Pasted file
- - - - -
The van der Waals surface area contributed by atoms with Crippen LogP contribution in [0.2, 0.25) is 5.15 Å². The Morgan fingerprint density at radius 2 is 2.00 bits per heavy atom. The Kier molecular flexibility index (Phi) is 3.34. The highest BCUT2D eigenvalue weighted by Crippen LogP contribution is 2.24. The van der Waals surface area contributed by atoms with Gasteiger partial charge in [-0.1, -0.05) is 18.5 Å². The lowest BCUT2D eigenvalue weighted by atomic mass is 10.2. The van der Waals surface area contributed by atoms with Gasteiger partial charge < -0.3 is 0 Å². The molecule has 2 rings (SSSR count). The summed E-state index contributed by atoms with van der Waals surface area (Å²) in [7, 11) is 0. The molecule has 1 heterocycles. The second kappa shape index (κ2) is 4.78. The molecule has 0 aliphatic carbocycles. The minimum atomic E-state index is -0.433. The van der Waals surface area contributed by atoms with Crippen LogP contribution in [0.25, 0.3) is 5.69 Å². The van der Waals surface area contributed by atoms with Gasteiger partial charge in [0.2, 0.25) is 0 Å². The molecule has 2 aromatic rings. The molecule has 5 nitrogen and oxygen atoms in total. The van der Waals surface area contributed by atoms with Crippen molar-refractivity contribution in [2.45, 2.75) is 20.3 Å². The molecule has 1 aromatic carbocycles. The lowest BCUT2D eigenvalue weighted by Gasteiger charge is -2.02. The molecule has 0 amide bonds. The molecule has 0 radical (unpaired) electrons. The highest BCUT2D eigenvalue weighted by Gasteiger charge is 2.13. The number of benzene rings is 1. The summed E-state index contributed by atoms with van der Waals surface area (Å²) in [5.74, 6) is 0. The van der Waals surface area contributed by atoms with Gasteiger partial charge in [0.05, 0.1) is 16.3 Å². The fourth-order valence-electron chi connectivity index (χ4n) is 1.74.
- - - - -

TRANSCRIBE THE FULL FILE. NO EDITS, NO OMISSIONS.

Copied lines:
The van der Waals surface area contributed by atoms with Crippen LogP contribution in [0.2, 0.25) is 5.15 Å². The Morgan fingerprint density at radius 2 is 2.00 bits per heavy atom. The Kier molecular flexibility index (Phi) is 3.34. The highest BCUT2D eigenvalue weighted by Crippen LogP contribution is 2.24. The van der Waals surface area contributed by atoms with Gasteiger partial charge in [-0.1, -0.05) is 18.5 Å². The lowest BCUT2D eigenvalue weighted by atomic mass is 10.2. The van der Waals surface area contributed by atoms with Gasteiger partial charge < -0.3 is 0 Å². The molecule has 2 rings (SSSR count). The summed E-state index contributed by atoms with van der Waals surface area (Å²) in [7, 11) is 0. The molecule has 1 heterocycles. The second kappa shape index (κ2) is 4.78. The molecule has 0 aliphatic carbocycles. The minimum atomic E-state index is -0.433. The van der Waals surface area contributed by atoms with Crippen LogP contribution in [0.25, 0.3) is 5.69 Å². The van der Waals surface area contributed by atoms with Gasteiger partial charge in [0.2, 0.25) is 0 Å². The molecule has 2 aromatic rings. The molecule has 5 nitrogen and oxygen atoms in total. The van der Waals surface area contributed by atoms with Crippen molar-refractivity contribution in [2.45, 2.75) is 20.3 Å². The molecule has 1 aromatic carbocycles. The lowest BCUT2D eigenvalue weighted by Gasteiger charge is -2.02. The molecule has 0 amide bonds. The molecule has 0 radical (unpaired) electrons. The highest BCUT2D eigenvalue weighted by Gasteiger charge is 2.13. The number of benzene rings is 1. The summed E-state index contributed by atoms with van der Waals surface area (Å²) in [5.74, 6) is 0. The van der Waals surface area contributed by atoms with Gasteiger partial charge in [0.05, 0.1) is 16.3 Å². The fourth-order valence-electron chi connectivity index (χ4n) is 1.74.